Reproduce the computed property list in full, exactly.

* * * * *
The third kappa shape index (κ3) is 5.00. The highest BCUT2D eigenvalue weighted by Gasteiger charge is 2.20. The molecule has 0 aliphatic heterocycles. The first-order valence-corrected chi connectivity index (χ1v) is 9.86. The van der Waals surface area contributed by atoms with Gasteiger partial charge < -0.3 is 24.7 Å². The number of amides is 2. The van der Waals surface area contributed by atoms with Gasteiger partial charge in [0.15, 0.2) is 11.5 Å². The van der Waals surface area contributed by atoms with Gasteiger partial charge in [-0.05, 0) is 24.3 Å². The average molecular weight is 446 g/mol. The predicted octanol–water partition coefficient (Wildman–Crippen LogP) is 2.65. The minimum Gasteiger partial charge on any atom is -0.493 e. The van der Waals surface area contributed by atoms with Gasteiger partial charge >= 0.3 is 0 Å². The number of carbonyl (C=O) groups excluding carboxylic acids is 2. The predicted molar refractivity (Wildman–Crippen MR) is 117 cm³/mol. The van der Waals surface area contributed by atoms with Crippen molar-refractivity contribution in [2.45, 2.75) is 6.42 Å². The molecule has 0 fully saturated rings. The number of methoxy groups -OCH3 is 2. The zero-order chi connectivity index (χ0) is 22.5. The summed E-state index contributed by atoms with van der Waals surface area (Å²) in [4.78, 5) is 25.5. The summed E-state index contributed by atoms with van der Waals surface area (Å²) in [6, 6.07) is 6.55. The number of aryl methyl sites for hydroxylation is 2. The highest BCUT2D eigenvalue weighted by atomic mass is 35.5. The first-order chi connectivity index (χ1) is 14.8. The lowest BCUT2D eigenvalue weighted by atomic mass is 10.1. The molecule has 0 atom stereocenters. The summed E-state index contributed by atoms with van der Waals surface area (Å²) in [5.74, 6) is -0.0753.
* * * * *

The third kappa shape index (κ3) is 5.00. The highest BCUT2D eigenvalue weighted by Gasteiger charge is 2.20. The molecule has 0 aliphatic heterocycles. The first-order valence-corrected chi connectivity index (χ1v) is 9.86. The van der Waals surface area contributed by atoms with Gasteiger partial charge < -0.3 is 24.7 Å². The number of amides is 2. The van der Waals surface area contributed by atoms with Gasteiger partial charge in [0.15, 0.2) is 11.5 Å². The van der Waals surface area contributed by atoms with Gasteiger partial charge in [-0.05, 0) is 24.3 Å². The average molecular weight is 446 g/mol. The predicted octanol–water partition coefficient (Wildman–Crippen LogP) is 2.65. The minimum Gasteiger partial charge on any atom is -0.493 e. The van der Waals surface area contributed by atoms with Gasteiger partial charge >= 0.3 is 0 Å². The number of carbonyl (C=O) groups excluding carboxylic acids is 2. The predicted molar refractivity (Wildman–Crippen MR) is 117 cm³/mol. The van der Waals surface area contributed by atoms with Crippen molar-refractivity contribution in [2.45, 2.75) is 6.42 Å². The molecule has 0 fully saturated rings. The number of methoxy groups -OCH3 is 2. The zero-order chi connectivity index (χ0) is 22.5. The summed E-state index contributed by atoms with van der Waals surface area (Å²) in [4.78, 5) is 25.5. The summed E-state index contributed by atoms with van der Waals surface area (Å²) in [6, 6.07) is 6.55. The number of aryl methyl sites for hydroxylation is 2. The highest BCUT2D eigenvalue weighted by atomic mass is 35.5. The first-order chi connectivity index (χ1) is 14.8. The lowest BCUT2D eigenvalue weighted by atomic mass is 10.1. The molecule has 0 atom stereocenters. The summed E-state index contributed by atoms with van der Waals surface area (Å²) in [5.74, 6) is -0.0753.